This retail real estate investment trust (REIT) is a dividend machine and has cranked out 60 consecutive quarters of dividend growth. The latest increase was 2% in September to a $1.82 annualized rate yielding roughly 4.5%. The company's steady growth is possible because of its diverse property portfolio, consisting of more than 2,800 properties spread across 44 different industries, 144 tenants and 49 states.
During the 2012 third quarter, Realty Income acquired 87 new properties and announced plans to merge with American Realty Capital Trust (Nasdaq: ARCT). After this deal closes, Realty Income will own a real estate portfolio valued at more than $5 billion.
Realty Income reported a 2% gain in adjusted funds from operation (AFFO) -- the actual cash available for distributions -- to 52 cents a share in this year's third-quarter from 50 cents a share in last year's third quarter, and a 2% year-over-year increase in AFFO for the first nine months of 2012 to $1.52 a share. The company targets AFFO at between $2.06 and $2.11 this year, rising to $2.31 to $2.37 next year.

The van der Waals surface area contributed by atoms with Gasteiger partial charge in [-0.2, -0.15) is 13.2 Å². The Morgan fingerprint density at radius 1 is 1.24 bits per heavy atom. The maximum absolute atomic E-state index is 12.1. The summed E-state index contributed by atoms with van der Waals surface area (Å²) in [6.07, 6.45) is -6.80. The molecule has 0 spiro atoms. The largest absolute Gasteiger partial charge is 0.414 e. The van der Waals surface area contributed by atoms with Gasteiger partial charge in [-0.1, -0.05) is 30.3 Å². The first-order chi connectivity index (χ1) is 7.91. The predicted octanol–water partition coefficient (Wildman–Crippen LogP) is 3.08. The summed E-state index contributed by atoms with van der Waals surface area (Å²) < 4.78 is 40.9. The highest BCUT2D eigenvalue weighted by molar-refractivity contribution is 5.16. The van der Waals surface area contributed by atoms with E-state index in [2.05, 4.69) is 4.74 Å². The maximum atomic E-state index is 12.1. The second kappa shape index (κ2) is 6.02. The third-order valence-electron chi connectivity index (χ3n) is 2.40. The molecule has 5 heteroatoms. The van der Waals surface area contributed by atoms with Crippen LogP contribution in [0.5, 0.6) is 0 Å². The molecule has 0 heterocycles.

Realty Income maintained portfolio occupancy at 97% during the third-quarter. Only 84 of its properties were not leased. With an average remaining lease terms of 11 years and periodic rent bumps built into its leases, Realty Income should benefit from reliable same-store growth for the next decade.
Risks to Consider: Atlantic Power and Baytex are Canadian companies, which means dividends are subject to Canada's 15% withholding tax. In addition, share prices may fluctuate with changes in the value of the Canadian loonie versus the U.S. dollar. As a REIT, Realty Income is required to pay out the majority of its income to investors, which makes the company dependent on debt or dilutive equity to fund acquisitions.
Action to Take --> My top pick for risk-adverse investors is Realty Income. This REIT's solid fundamentals and consistent dividend growth are hard to beat. Baytex is my top pick for investors who want monthly income and energy exposure. Atlantic Power is a play that combines monthly dividends with an earnings turnaround.